1 Murd. Take him over the costard' with the hilts of thy sword, and then throw him into the malmsey-butt, in the next room.

2 Murd. O excellent device! and make a sop of him.

1 Murd. Soft! he wakes. 2 Murd. Strike. 1 Murd. No, we'll reason with him. Clar. Where art thou, keeper? give me a cup of

wine. 1 Murd. You shall have wine enongh, my lord,


Clar. In God's name, what art thou? 1 Murd. A man, as you are. Clar. But not, as I am, royal. 1 Murd. Nor you, as we are, loyal. Clar. Thy voice is thunder, but thy looks are

humble. 1 Murd. My voice is now the king's, my looks

mine own. Clar. How darkly, and how deadly dost thou

speak! Your

eyes do menace me: Why look you pale ? Who sent you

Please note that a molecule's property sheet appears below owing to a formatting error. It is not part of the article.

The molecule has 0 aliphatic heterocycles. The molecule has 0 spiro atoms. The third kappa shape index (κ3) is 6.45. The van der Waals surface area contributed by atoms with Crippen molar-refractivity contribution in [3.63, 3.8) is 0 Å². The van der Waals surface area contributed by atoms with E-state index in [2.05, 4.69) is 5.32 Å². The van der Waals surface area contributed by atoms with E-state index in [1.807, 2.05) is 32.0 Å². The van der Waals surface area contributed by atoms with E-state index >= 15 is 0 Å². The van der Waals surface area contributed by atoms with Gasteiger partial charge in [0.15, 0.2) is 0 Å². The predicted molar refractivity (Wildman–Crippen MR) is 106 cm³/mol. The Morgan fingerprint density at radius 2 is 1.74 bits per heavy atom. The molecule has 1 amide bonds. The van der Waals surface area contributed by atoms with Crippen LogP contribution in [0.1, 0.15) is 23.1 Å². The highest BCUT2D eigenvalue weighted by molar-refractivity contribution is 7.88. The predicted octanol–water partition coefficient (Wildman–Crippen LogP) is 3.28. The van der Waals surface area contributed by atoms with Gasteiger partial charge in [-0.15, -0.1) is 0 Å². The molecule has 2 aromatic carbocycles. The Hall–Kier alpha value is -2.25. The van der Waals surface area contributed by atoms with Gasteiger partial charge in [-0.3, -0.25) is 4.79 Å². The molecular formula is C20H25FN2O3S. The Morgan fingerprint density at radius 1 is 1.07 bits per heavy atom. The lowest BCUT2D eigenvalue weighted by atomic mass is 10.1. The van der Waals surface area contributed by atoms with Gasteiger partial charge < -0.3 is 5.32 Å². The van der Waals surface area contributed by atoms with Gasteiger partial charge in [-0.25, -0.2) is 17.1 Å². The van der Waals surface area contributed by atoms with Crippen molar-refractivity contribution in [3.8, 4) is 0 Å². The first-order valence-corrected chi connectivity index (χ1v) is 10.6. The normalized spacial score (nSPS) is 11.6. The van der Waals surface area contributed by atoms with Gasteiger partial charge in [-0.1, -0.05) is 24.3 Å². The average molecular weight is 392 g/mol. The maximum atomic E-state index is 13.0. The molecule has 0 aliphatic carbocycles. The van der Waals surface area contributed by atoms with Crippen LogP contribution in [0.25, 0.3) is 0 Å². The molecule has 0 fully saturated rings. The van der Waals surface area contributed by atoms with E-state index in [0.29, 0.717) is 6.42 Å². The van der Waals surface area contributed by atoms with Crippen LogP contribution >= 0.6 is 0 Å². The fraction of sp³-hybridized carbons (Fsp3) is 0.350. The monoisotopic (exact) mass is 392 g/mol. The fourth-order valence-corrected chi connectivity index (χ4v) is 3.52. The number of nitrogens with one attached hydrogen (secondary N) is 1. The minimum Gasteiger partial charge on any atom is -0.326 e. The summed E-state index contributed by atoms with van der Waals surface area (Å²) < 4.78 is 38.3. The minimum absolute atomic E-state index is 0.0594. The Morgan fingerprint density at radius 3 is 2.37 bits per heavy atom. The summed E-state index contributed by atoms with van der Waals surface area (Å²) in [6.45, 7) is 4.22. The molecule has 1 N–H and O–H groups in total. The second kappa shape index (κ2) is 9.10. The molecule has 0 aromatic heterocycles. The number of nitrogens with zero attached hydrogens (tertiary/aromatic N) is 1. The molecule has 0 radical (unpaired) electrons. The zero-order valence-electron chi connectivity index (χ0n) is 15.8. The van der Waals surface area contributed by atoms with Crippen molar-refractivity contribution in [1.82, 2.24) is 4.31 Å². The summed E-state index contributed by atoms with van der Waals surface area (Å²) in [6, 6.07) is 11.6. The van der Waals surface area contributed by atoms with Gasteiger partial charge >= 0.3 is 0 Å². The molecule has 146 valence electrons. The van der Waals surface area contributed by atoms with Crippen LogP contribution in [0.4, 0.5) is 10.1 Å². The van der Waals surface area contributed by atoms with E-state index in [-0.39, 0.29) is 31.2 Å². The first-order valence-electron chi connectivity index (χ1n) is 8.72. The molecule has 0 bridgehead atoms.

hither? Wherefore do you come ? Both Murd. To, to, to, Clar. To murder me? Both Murd. Ay, ay.

Clar. You scarcely have the hearts to tell me so. And therefore cannot have the hearts to do it. Wherein, my friends, have I offended you?

1 Murd. Offended us you have not, but the king. · Clar. I shall be reconcil'd to him again.

9 Brave.

1 Head.

2 Murd. Never, my lord ; therefore prepare to

die. Clar. Are you call'd forth from out a world of

men, To slay the innocent ? What is


offence? Where is the evidence that doth accuse me? What lawful quest ? have given their verdict up Unto the frowning judge? or who pronounc'd The bitter sentence of poor

Clarence' death? Before I be convict by course of law, To threaten me with death is most unlawful. I charge you, as you hope for any goodness, By Christ's dear blood shed for our grievous sins, That you depart, and lay no hands on me; The deed you undertake is damnable.

1 Murd. What we will do, we do upon command. 2 Murd. And he, that hath commanded, is our

Clar. Erroneous vassal! the great King of kings
Hath in the table of his law commanded,
That thou shalt do no murder : Wilt thou then ,